Heroic actions in a village in the Alpes-Maritimes are being researched after the locals’ courageous acts to hide Jewish people during World War Two were discovered by a retired teacher.
It is hoped that some of those involved will be named officially as belonging to the ‘Righteous Among the Nations’, a title given by the Israelbased official Holocaust memorial centre Yad Vashem.
Meanwhile, a ceremony has been held to mark the commune of Beuil joining the network of Villes et Villages des Justes de France (Towns and Villages of the Righteous of France), linked to this wartime history.
The title ‘Righteous Among the Nations’ is given, now often posthumously, to individual non-Jews who helped Jews during the war at a risk to their own lives, based on witness statements of those rescued.
There are 4,150 from France, the third largest number after Poland and the Netherlands.
Daniel Wancier, Yad Vashem French committee’s delegate for the Côte d’Azur, himself the son of deportees who was saved as a child, said: “The title is attributed after research almost resembling a police investigation.
People must have hidden Jewish people out of humanity, not for money. In Beuil, people saved Jews and there were no denunciations. It is a matter of honouring them.”
The area around Beuil, which is about 80km into the back country north of Nice and close to narrow mountain gorges, was already known to have been a hide-out for maquisard Resistance members, but the village’s involvement in hiding Jews had not been well known.
Following the armistice signed between Italy and the Allies, the Gestapo settled in Nice and began to actively hunt down Jewish people in the surrounding areas, who were until then under house arrest.
Retired teacher Michel Rémy, who has been living in Beuil for 10 years, organised an exhibition for the 70th anniversary of the Resistance in 2014, and in so doing brought to light another part of local history.
“In making this exhibition, I found testimonies of families who had hidden Jews, although I had never heard of them. It intrigued me. “I conducted my investigation, pulling on the thread, as they say.”
Mr Rémy found some families from the time, as well as people who were saved, such as French writer Michèle Kahn, who was then a small child.
He now estimates that about 100 Jews were saved between the summer of 1943 and the summer of 1944.
Some of them hid in the Hotel du Cians, belonging to Resistance fighter Sébastien Di Carlo and his wife Isabelle.
Others hid at the Edelweiss, run by Resistance fighter Henri Féraud. The parish priest at the time, l’abbé Ollive, had set up a hiding place in the church.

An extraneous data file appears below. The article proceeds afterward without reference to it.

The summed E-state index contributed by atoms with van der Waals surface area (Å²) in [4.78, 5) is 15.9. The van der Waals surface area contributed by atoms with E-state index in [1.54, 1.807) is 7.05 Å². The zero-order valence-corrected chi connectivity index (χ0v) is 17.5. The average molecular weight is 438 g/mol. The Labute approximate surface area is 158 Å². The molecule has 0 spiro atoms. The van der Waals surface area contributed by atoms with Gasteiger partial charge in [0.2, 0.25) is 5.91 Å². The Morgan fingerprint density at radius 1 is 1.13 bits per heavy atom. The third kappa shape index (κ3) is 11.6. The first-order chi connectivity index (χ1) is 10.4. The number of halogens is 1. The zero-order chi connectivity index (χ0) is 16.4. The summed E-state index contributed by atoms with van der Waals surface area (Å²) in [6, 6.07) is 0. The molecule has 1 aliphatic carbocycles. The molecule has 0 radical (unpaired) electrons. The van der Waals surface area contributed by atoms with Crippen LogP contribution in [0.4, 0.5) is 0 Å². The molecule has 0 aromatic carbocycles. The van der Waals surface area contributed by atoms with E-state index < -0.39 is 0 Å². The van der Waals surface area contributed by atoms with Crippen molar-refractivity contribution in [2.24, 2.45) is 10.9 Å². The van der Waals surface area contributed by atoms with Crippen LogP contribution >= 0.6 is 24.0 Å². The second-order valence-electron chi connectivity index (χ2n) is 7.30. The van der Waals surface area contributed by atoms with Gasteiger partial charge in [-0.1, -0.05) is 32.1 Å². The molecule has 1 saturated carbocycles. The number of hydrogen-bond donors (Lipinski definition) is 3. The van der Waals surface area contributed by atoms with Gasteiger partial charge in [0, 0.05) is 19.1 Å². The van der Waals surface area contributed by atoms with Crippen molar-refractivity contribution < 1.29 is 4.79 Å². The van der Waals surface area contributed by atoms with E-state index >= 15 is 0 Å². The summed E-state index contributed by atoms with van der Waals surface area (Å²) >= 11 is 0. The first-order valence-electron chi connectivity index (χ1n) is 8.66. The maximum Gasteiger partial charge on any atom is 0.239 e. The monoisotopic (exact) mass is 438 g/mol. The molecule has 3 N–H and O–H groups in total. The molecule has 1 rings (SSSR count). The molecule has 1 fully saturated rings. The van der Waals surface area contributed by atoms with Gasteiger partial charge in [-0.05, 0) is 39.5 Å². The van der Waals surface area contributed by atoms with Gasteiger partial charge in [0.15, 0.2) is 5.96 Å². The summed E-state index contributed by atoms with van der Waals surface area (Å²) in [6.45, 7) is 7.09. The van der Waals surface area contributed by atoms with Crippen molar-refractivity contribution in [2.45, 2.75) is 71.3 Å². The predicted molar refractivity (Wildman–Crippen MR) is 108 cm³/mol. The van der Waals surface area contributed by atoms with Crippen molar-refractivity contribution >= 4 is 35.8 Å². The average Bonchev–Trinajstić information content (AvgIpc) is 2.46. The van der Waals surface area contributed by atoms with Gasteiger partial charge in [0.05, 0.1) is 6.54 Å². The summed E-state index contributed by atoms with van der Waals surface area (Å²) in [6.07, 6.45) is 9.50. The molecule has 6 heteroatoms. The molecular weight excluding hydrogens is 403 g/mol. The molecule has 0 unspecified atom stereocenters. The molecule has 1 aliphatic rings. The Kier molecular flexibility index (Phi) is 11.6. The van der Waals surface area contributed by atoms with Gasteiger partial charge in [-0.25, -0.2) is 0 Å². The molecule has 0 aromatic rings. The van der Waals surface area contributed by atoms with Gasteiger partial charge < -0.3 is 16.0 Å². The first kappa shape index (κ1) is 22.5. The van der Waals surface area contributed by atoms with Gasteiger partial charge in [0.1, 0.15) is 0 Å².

Other families hid people in barns in their pastures. Some Jews were helped to escape through mountain passes into Italy.
Mr Rémy also noted the lack of denunciation by locals.
A ceremony was held in the village to mark its membership of the network of Villes et Villages des Justes de France, attended by family members of Jewish people who survived.
If individuals are in future named as ‘Righteous’, there would usually be a new ceremony for that and attribution of medals.
Mr Rémy said: “This message of selfless solidarity that comes down to us from history is important. Above all, in the current context, it’s important to come back to certain values.”
Towns and Villages of the Righteous of France
This is a network of 139 communes established by the French committee of Yad Vashem.
Each of them pledges to put in place continuing commemorative actions to remember the Righteous of France.
They have each installed, or intend to, a memorial site, such as a street, square or garden, in the commune, whether to the Righteous in general or to an individual member.
Typically, but not always, a commune joins after a ceremony has been held to name a person from the area as one of the Righteous.
Beuil is among the latest to join. The French committee’s director, David Adam, said it is important to note that the title of ‘Righteous’ is awarded individually, not to a whole commune.
The original idea behind the network of towns and villages was that an attribution ceremony often lasted just an hour and then nothing was done to keep the memory of the person, or people’s, actions alive.
He said they are found especially in the south as it was easier for Jews to seek refuge in the unoccupied area, though Paris is also a member as it was easier to hide Jewish people in a city than in small villages.
Four others joined this year in Paca, Auvergne and Nouvelle-Aquitaine.